THE destruction of the historic Lindow Moss has been attracting the attention of the nation's media and the backing of one broadcaster in particular.

Over the past few months the Guardian has been campaigning along with the Saltersley Common Preservation Society and Newgate Kennel owner Joel Millet to force peat extraction firm Croghan Peat to abide by historic planning conditions, which has seen the land sinking alarmingly and the almost total disappearance of the protected water vole off the site.

Now both BBC Radio Manchester and BBC North West has visited the site to interview the society secretary Tony Evans and Mr Millet about his concerns, which he believes are related to the drainage of water from the site where the famous Lindow Man was discovered.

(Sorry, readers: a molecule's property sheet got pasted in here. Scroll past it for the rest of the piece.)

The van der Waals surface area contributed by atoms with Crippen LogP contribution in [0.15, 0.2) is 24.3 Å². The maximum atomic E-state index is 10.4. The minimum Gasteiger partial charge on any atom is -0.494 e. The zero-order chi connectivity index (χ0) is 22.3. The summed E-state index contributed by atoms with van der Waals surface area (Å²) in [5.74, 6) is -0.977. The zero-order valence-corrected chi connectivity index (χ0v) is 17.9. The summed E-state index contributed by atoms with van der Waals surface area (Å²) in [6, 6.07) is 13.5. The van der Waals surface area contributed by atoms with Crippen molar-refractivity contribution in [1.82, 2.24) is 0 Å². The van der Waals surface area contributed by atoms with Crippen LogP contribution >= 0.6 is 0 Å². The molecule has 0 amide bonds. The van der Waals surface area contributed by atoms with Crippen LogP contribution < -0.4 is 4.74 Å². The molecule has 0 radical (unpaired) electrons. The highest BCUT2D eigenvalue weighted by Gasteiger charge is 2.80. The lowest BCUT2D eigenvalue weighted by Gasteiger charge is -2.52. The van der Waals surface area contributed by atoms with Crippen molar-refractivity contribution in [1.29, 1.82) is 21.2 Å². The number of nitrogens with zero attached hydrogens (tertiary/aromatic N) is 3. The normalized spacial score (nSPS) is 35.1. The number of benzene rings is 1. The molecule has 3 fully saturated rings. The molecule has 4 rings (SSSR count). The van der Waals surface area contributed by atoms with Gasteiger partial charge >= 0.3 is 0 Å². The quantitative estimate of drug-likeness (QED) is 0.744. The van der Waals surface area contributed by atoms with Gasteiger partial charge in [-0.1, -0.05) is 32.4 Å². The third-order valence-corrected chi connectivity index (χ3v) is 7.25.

As a sign that things are beginning to happen, it is further understood by the Guardian that Cheshire Police, will attend a meeting later this month to discuss what would be the illegal loss of the water vole habitat.

Now BBC broadcaster and naturalist Chris Packham has lent his considerable support backing the campaign

In a message to Mr Evans, Mr Packham said: "Every battle needs to be fought because there is so little left and we need to send out the strongest possible message that we will no longer tolerate such abuses."

A delighted Mr Evans said: "The society has now been joined in the campaign to save Lindow Moss by Mr Packham, who has sent us a strong message of support.

He added: "We are now awaiting a reply from Croghan Peat Ltd., Terraqueous Ltd., BIOTA Ltd., and Cheshire East Council to show us proof that the water vole protection scheme is in operation. If not, a breach of condition notice must be issued with immediate effect."